Working in an organization has its share of ‘mental pain’ and stress. To varying degree ( and varying times), most employees would wax eloquent on the frustration of ‘incompetent’ supervisors, unproductive meetings, paralyzing  rules and procedures, throttled innovation, slow process, wasteful work, complicated matrix structures, need to seek alignment et al. On top of that, human related issues like nepotism, corporate politics or poor communication. Everyone needs the ‘opium’ of  paid leave, flexible timing and other benefits to rejuvenate and get back to the ‘grind’

As we move into the future with rapid technological changes, unstable employment and complex work environment, the profile of ‘work-life balance’ benefits might change (For example, most employees now consider ‘outplacement benefits’ as a more important perk ).

But will they really solve the deeper issue of ‘disengagement’ and mental stress related to work?

The answer supposedly lies as much with the new age worker, as with his organization. The worker of the future may have to realize that ‘work life balance’,as it is perceived and offered by her employer  is more like a ‘soothing balm’, and to cure the ‘pain’ a deeper approach may be required. Some key competences which he/she may have to develop are:

I am responsible for my productivity:  A proactive approach to sustained productivity, which may include good living habits (exercise, rest, food), continually skilling oneself, building competencies and focusing on areas of excellence. A good question to ask would be “how am I adding value to my organization and myself?”  If required, boldly share work challenges with the organization to seek help.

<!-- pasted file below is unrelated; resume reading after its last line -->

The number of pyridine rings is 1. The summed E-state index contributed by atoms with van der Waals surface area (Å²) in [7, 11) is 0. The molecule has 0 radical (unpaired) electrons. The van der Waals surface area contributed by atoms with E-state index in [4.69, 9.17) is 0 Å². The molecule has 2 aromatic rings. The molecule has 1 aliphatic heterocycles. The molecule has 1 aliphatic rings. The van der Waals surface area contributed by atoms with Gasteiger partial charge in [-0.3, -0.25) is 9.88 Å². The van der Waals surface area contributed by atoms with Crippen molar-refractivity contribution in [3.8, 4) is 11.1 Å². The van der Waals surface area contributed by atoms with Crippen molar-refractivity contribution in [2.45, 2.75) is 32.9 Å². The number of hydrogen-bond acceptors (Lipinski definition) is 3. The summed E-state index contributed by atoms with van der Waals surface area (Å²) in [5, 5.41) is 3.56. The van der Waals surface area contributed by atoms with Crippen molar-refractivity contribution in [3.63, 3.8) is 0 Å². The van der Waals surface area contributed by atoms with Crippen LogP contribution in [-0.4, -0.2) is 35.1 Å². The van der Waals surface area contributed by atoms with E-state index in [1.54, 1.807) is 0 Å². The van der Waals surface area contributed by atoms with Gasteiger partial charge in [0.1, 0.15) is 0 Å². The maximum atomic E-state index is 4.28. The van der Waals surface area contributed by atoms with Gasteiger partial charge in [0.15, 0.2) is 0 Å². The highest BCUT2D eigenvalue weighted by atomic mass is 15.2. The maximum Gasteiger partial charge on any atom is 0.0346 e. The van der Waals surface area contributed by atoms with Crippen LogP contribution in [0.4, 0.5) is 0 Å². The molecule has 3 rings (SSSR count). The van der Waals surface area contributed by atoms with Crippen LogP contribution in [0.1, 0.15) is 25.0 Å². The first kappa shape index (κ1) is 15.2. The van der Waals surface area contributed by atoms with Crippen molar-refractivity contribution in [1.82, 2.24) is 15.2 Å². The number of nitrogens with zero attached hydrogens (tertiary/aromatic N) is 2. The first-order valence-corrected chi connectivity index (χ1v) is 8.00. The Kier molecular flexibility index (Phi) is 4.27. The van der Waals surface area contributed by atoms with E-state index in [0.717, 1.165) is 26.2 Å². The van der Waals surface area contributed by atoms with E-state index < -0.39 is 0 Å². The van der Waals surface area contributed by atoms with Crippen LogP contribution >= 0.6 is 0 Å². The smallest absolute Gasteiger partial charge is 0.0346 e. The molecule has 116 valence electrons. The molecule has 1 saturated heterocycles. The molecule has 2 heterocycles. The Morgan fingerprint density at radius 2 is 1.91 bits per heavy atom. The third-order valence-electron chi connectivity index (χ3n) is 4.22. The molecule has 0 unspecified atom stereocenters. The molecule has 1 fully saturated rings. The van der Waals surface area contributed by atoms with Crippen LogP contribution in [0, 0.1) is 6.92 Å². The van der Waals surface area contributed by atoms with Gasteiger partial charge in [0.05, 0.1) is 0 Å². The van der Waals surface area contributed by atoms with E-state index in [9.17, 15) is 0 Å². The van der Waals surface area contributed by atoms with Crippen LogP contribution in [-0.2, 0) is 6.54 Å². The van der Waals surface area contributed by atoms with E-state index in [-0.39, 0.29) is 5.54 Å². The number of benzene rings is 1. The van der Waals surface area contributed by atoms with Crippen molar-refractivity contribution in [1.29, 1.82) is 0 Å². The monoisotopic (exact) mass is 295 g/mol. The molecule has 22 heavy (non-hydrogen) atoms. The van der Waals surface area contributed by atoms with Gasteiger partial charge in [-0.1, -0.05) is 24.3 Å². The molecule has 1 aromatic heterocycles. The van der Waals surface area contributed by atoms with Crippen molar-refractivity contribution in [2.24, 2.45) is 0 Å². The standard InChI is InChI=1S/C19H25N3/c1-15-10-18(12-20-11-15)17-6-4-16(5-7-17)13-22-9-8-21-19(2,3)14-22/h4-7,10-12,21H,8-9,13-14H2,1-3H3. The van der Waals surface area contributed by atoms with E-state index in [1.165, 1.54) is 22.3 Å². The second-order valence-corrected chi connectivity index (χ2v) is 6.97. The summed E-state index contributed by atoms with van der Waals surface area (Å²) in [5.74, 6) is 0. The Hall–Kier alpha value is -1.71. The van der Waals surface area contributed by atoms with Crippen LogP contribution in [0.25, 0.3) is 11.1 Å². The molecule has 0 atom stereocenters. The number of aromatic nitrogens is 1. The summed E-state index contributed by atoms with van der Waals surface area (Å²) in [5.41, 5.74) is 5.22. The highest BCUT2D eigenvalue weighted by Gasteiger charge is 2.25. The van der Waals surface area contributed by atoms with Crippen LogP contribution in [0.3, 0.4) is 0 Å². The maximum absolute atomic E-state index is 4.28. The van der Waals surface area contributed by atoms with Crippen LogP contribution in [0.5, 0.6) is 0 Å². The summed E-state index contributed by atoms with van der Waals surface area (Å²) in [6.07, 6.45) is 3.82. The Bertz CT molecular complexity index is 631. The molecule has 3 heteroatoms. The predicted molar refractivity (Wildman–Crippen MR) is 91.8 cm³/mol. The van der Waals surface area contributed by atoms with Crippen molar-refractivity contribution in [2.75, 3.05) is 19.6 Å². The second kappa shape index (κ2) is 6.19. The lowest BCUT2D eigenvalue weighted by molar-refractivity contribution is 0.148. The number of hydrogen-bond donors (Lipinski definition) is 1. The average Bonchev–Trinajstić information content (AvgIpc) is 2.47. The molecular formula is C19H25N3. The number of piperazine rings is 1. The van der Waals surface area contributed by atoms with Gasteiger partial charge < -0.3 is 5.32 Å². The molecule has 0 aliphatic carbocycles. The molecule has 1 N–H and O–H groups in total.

I am able to say ‘No’: As one takes responsibility for productivity, the challenge is to know ‘what I should not do’ and learn to refuse. Whether at work or on the personal front, there are commitments which are better refused, so as to avoid conflict later. As technology takes us into a 24×7 work mode (which, I believe, is already happening), the choice of prioritizing work and life will be much more with the worker.

I have learnt to daily optimize my work and life: An intention to ‘optimize’ work and life on a daily basis. Finding ways to tackle work deadlines, keep oneself healthy, engage with the family and manage personal commitments within 24 hours of each day. This would also reduce dependence on the weekends to finish the ‘piled up’ family or health commitments. Use of technology, discipline, prioritization and innovation could help in making it happen.

I actively seek happiness in my work: More than job satisfaction, finding happiness and fulfillment might be the key to deeper ‘engagement’, which may give a more balanced approach to our ‘work life balance’. If the ‘happiness’ is not happening, look actively for other options. Thus, the weekend or paid holiday may not be just an ‘escape’ but more to rejuvenate and go back to do more of what we like.

It’s good for organizations to add to the ‘work-life balance’ perks offered to employees. Though eventually, it might reach a point of diminishing returns.

They might benefit much more in the long term by training and supporting their employees to build a proactive attitude of ‘work life optimization’.  Of course, it’s easier said than done !

Looking forward to feedback or views!


  1. Career Arc 2015 workplace flexibility study
  2. Corporate work life balance initiatives -Use and Effectiveness : Alexandra Beauregard
  3. Trends and Drivers of Workforce Turnover : Mercer ( 2014)
  4. Global Human Trend Report ( Deloitte 2015).